The United States Supreme Court announced the public trust doctrine in Illinois Central R.R. Co. v. Illinois, 146 U.S. 387, 13 S.Ct. 110, 36 L.Ed. 1018 (1892). In 1869, the Illinois legislature had granted the railroad, in fee simple, title to over 1,000 acres of submerged land extending into Lake Michigan about one mile from a portion of Chicago's shoreline and had authorized the railroad to operate a rail line over the property. Illinois Central, 146 U.S. at 444, 13 S.Ct. at 115, 36 L.Ed. at 1039. After the railroad improved the property and commenced operations, the legislature repealed the enabling legislation and revoked the original grant. The United States Supreme Court rejected the railroad's challenge to the State's action, holding that a state may not abdicate its obligation to preserve its navigable waters for the use of the public. The Court stated:
“The trust devolving upon the State for the public, and which can only be discharged by the management and control of property in which the public has an interest, cannot be relinquished by a transfer of the property.” Illinois Central, 146 U.S. at 453, 13 S.Ct. at 118, 36 L.Ed. at 1042.
Illinois Central involved the conveyance of public trust property to a private party. The doctrine was applied by this court to a similar transfer in People ex rel. Scott v. Chicago Park District, 66 Ill.2d 65, 4 Ill.Dec. 660, 360 N.E.2d 773 (1976). In that case, the Illinois Attorney General brought a declaratory judgment action asking the court to declare an act of the legislature void because it allowed a transfer of land in violation of the public trust doctrine. The act authorized the sale of submerged lands owned by the Chicago Park District to the United States Steel Corporation to allow the construction of an additional facility extending the company's South Works Plant some 194 acres into Lake Michigan. The enabling legislation declared that:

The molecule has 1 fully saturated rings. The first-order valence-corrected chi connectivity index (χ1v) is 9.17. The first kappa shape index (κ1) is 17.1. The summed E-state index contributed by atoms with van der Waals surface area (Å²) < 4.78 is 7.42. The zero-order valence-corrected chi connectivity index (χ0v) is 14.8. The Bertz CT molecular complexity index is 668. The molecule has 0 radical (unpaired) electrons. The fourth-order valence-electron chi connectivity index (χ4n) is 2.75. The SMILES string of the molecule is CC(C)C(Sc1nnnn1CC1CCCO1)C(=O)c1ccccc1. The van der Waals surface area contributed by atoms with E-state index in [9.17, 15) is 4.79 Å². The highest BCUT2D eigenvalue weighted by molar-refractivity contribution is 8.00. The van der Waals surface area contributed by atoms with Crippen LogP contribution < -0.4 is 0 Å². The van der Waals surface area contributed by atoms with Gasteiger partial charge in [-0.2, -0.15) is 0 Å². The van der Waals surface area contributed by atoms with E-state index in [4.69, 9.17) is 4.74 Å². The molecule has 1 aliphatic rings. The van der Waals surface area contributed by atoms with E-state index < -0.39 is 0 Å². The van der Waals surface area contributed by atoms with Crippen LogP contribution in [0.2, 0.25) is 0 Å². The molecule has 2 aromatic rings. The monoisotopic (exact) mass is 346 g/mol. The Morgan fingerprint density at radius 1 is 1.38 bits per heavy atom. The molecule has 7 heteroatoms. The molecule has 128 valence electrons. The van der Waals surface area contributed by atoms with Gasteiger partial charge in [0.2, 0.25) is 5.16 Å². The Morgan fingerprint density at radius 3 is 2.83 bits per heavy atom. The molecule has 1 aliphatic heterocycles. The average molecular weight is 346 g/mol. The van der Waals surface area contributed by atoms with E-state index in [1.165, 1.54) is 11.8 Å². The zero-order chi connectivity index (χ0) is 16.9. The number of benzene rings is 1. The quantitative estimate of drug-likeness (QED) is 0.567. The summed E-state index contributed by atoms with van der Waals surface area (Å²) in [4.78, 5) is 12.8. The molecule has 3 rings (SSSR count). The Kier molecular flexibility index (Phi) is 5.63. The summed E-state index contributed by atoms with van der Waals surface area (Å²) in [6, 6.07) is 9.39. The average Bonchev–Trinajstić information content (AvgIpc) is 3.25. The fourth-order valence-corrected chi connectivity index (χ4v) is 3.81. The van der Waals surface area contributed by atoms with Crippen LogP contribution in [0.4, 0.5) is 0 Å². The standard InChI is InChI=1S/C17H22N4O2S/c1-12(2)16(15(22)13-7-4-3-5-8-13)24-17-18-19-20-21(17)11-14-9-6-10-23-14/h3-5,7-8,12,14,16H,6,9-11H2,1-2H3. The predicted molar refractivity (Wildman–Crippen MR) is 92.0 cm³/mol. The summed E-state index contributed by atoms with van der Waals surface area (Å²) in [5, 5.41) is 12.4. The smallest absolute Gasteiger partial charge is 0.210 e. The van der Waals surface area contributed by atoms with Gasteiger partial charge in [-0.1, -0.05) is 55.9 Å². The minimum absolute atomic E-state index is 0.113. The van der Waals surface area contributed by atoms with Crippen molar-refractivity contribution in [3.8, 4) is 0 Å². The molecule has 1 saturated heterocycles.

“ ‘[T]he grant of submerged land contained in this Act is made in aid of commerce and will create no impairment of the public interest in the lands and waters remaining, but will instead result in the conversion of otherwise useless and unproductive submerged land into an important commercial development to the benefit of the people of the State of Illinois.’ ” Scott, 66 Ill.2d at 80, 4 Ill.Dec. 660, 360 N.E.2d 773.
The court observed that the waters over the submerged lands were adjacent to waters presently in important public use and it could not be said that the irretrievable loss of those waters would not adversely affect the public use of the adjacent waters. Scott, 66 Ill.2d at 79-80, 4 Ill.Dec. 660, 360 N.E.2d 773. Despite the legislative declaration, the court could only perceive a private purpose for the grant. Scott, 66 Ill.2d at 79-80, 4 Ill.Dec. 660, 360 N.E.2d 773. Thus, the court found that the act violated the public trust doctrine. Scott, 66 Ill.2d at 80, 4 Ill.Dec. 660, 360 N.E.2d 773.
There is little similarity between Illinois Central or Scott and the case before us. The Park District is, and will remain, the owner of the Burnham Park property, including Soldier Field. Neither the Act, the implementing agreements, nor the project documents provide for a conveyance of the Soldier Field property to the Bears. There is no abdication of control of the property to the Bears. The Park District will continue in its previous capacity as landlord under a lease agreement with the Bears and will continue in its existing role as owner of the remainder of the Burnham Park property.